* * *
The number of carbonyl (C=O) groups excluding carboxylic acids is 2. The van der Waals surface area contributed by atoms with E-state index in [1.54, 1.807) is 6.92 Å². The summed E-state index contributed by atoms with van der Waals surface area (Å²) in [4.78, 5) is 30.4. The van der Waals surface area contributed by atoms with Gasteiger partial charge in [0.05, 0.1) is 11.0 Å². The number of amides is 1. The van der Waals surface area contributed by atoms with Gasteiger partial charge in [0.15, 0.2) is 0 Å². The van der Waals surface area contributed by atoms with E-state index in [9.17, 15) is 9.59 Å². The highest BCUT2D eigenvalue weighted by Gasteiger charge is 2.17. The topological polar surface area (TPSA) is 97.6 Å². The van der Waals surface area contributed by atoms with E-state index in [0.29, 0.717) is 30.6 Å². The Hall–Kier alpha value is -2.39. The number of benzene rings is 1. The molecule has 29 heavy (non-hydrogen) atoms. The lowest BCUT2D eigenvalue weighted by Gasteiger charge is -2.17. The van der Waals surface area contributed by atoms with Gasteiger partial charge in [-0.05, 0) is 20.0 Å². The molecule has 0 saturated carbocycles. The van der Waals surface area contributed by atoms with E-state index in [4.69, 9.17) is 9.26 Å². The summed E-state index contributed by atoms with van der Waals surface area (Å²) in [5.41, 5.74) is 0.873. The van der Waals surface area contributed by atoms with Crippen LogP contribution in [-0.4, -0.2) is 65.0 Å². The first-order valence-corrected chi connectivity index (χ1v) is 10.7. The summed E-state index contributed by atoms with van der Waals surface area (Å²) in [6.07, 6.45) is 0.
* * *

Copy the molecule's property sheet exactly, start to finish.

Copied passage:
The number of carbonyl (C=O) groups excluding carboxylic acids is 2. The van der Waals surface area contributed by atoms with E-state index in [1.54, 1.807) is 6.92 Å². The summed E-state index contributed by atoms with van der Waals surface area (Å²) in [4.78, 5) is 30.4. The van der Waals surface area contributed by atoms with Gasteiger partial charge in [0.05, 0.1) is 11.0 Å². The number of amides is 1. The van der Waals surface area contributed by atoms with Gasteiger partial charge in [0.15, 0.2) is 0 Å². The van der Waals surface area contributed by atoms with E-state index in [9.17, 15) is 9.59 Å². The highest BCUT2D eigenvalue weighted by Gasteiger charge is 2.17. The topological polar surface area (TPSA) is 97.6 Å². The van der Waals surface area contributed by atoms with E-state index in [0.29, 0.717) is 30.6 Å². The Hall–Kier alpha value is -2.39. The number of benzene rings is 1. The molecule has 29 heavy (non-hydrogen) atoms. The lowest BCUT2D eigenvalue weighted by Gasteiger charge is -2.17. The van der Waals surface area contributed by atoms with Gasteiger partial charge in [-0.05, 0) is 20.0 Å². The molecule has 0 saturated carbocycles. The van der Waals surface area contributed by atoms with E-state index in [4.69, 9.17) is 9.26 Å². The summed E-state index contributed by atoms with van der Waals surface area (Å²) in [5.41, 5.74) is 0.873. The van der Waals surface area contributed by atoms with Crippen LogP contribution in [-0.4, -0.2) is 65.0 Å². The first-order valence-corrected chi connectivity index (χ1v) is 10.7. The summed E-state index contributed by atoms with van der Waals surface area (Å²) in [6.07, 6.45) is 0.